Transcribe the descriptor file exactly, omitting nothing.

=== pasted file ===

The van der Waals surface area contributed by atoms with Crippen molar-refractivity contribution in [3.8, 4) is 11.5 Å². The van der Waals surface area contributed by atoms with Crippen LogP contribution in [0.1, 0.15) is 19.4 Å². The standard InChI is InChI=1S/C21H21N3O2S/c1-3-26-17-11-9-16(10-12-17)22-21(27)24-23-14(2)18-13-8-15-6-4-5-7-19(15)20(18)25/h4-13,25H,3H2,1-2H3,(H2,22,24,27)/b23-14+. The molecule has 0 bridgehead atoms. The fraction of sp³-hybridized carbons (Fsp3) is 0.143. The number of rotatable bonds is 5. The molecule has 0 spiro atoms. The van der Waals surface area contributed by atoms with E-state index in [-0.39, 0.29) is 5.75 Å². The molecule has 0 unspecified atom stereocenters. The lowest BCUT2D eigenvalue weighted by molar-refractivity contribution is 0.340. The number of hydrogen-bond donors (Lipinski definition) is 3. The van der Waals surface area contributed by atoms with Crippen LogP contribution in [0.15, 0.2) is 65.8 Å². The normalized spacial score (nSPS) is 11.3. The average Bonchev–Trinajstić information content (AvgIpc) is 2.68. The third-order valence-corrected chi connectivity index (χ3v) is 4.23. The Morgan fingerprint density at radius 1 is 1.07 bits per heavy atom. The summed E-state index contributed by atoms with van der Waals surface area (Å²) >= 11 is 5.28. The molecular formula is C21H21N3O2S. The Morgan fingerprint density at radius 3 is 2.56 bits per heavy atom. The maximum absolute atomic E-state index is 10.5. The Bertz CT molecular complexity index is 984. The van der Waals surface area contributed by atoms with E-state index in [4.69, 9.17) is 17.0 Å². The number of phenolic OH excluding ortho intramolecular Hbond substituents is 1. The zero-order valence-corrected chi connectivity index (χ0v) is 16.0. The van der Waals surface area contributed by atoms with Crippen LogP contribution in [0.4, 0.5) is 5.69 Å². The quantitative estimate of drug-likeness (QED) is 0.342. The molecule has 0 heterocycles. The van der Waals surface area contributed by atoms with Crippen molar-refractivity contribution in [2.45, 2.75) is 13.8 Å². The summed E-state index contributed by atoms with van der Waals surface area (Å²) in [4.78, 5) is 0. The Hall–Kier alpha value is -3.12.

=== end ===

The van der Waals surface area contributed by atoms with Crippen molar-refractivity contribution in [3.8, 4) is 11.5 Å². The van der Waals surface area contributed by atoms with Crippen LogP contribution in [0.1, 0.15) is 19.4 Å². The standard InChI is InChI=1S/C21H21N3O2S/c1-3-26-17-11-9-16(10-12-17)22-21(27)24-23-14(2)18-13-8-15-6-4-5-7-19(15)20(18)25/h4-13,25H,3H2,1-2H3,(H2,22,24,27)/b23-14+. The molecule has 0 bridgehead atoms. The fraction of sp³-hybridized carbons (Fsp3) is 0.143. The number of rotatable bonds is 5. The molecule has 0 spiro atoms. The van der Waals surface area contributed by atoms with E-state index in [-0.39, 0.29) is 5.75 Å². The molecule has 0 unspecified atom stereocenters. The lowest BCUT2D eigenvalue weighted by molar-refractivity contribution is 0.340. The number of hydrogen-bond donors (Lipinski definition) is 3. The van der Waals surface area contributed by atoms with Crippen LogP contribution in [0.15, 0.2) is 65.8 Å². The normalized spacial score (nSPS) is 11.3. The average Bonchev–Trinajstić information content (AvgIpc) is 2.68. The third-order valence-corrected chi connectivity index (χ3v) is 4.23. The Morgan fingerprint density at radius 1 is 1.07 bits per heavy atom. The summed E-state index contributed by atoms with van der Waals surface area (Å²) >= 11 is 5.28. The molecular formula is C21H21N3O2S. The Morgan fingerprint density at radius 3 is 2.56 bits per heavy atom. The maximum absolute atomic E-state index is 10.5. The Bertz CT molecular complexity index is 984. The van der Waals surface area contributed by atoms with E-state index in [4.69, 9.17) is 17.0 Å². The number of phenolic OH excluding ortho intramolecular Hbond substituents is 1. The zero-order valence-corrected chi connectivity index (χ0v) is 16.0. The van der Waals surface area contributed by atoms with Crippen LogP contribution in [0.4, 0.5) is 5.69 Å². The quantitative estimate of drug-likeness (QED) is 0.342. The molecule has 0 heterocycles. The van der Waals surface area contributed by atoms with Crippen molar-refractivity contribution in [2.45, 2.75) is 13.8 Å². The summed E-state index contributed by atoms with van der Waals surface area (Å²) in [4.78, 5) is 0. The Hall–Kier alpha value is -3.12.